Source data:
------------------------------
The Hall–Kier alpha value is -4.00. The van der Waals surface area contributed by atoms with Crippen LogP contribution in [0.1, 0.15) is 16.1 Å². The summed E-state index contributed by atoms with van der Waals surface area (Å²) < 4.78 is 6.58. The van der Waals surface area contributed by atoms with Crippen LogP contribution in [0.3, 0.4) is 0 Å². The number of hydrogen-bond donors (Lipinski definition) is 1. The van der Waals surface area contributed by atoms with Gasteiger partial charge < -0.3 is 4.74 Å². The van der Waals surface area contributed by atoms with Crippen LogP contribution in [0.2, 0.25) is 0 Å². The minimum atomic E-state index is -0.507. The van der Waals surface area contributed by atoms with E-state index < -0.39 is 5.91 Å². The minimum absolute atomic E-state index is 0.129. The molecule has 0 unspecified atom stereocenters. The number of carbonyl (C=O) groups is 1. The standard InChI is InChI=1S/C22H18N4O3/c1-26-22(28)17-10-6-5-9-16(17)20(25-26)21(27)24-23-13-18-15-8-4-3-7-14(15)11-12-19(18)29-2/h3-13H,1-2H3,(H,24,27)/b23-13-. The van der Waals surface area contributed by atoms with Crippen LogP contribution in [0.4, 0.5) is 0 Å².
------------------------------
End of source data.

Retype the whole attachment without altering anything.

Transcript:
The Hall–Kier alpha value is -4.00. The van der Waals surface area contributed by atoms with Crippen LogP contribution in [0.1, 0.15) is 16.1 Å². The summed E-state index contributed by atoms with van der Waals surface area (Å²) < 4.78 is 6.58. The van der Waals surface area contributed by atoms with Crippen LogP contribution in [0.3, 0.4) is 0 Å². The number of hydrogen-bond donors (Lipinski definition) is 1. The van der Waals surface area contributed by atoms with Gasteiger partial charge < -0.3 is 4.74 Å². The van der Waals surface area contributed by atoms with Crippen LogP contribution in [0.2, 0.25) is 0 Å². The minimum atomic E-state index is -0.507. The van der Waals surface area contributed by atoms with E-state index < -0.39 is 5.91 Å². The minimum absolute atomic E-state index is 0.129. The molecule has 0 unspecified atom stereocenters. The number of carbonyl (C=O) groups is 1. The standard InChI is InChI=1S/C22H18N4O3/c1-26-22(28)17-10-6-5-9-16(17)20(25-26)21(27)24-23-13-18-15-8-4-3-7-14(15)11-12-19(18)29-2/h3-13H,1-2H3,(H,24,27)/b23-13-. The van der Waals surface area contributed by atoms with Crippen LogP contribution in [0.4, 0.5) is 0 Å².